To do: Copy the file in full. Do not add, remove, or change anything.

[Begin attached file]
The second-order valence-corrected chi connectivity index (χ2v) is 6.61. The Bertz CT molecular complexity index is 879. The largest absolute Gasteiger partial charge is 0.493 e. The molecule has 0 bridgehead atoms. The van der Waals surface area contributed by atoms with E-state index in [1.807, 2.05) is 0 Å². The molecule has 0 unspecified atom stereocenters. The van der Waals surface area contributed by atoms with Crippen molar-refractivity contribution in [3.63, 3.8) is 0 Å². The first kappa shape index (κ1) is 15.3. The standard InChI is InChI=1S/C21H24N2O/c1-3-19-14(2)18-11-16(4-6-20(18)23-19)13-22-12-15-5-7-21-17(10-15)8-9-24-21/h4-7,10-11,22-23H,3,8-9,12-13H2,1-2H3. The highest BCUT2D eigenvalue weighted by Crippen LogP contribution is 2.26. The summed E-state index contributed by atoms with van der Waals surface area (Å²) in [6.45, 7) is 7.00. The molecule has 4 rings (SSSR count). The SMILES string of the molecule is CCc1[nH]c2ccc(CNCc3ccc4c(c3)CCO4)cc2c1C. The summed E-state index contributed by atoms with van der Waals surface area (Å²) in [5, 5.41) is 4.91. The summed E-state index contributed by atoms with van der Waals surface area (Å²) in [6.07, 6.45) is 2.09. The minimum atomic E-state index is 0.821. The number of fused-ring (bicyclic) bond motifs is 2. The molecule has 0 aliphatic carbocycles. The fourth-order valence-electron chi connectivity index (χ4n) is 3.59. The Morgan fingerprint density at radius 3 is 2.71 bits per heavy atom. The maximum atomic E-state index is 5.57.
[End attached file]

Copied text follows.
The second-order valence-corrected chi connectivity index (χ2v) is 6.61. The Bertz CT molecular complexity index is 879. The largest absolute Gasteiger partial charge is 0.493 e. The molecule has 0 bridgehead atoms. The van der Waals surface area contributed by atoms with E-state index in [1.807, 2.05) is 0 Å². The molecule has 0 unspecified atom stereocenters. The van der Waals surface area contributed by atoms with Crippen molar-refractivity contribution in [3.63, 3.8) is 0 Å². The first kappa shape index (κ1) is 15.3. The standard InChI is InChI=1S/C21H24N2O/c1-3-19-14(2)18-11-16(4-6-20(18)23-19)13-22-12-15-5-7-21-17(10-15)8-9-24-21/h4-7,10-11,22-23H,3,8-9,12-13H2,1-2H3. The highest BCUT2D eigenvalue weighted by Crippen LogP contribution is 2.26. The summed E-state index contributed by atoms with van der Waals surface area (Å²) in [6.45, 7) is 7.00. The molecule has 4 rings (SSSR count). The SMILES string of the molecule is CCc1[nH]c2ccc(CNCc3ccc4c(c3)CCO4)cc2c1C. The summed E-state index contributed by atoms with van der Waals surface area (Å²) in [5, 5.41) is 4.91. The summed E-state index contributed by atoms with van der Waals surface area (Å²) in [6.07, 6.45) is 2.09. The minimum atomic E-state index is 0.821. The number of fused-ring (bicyclic) bond motifs is 2. The molecule has 0 aliphatic carbocycles. The fourth-order valence-electron chi connectivity index (χ4n) is 3.59. The Morgan fingerprint density at radius 3 is 2.71 bits per heavy atom. The maximum atomic E-state index is 5.57.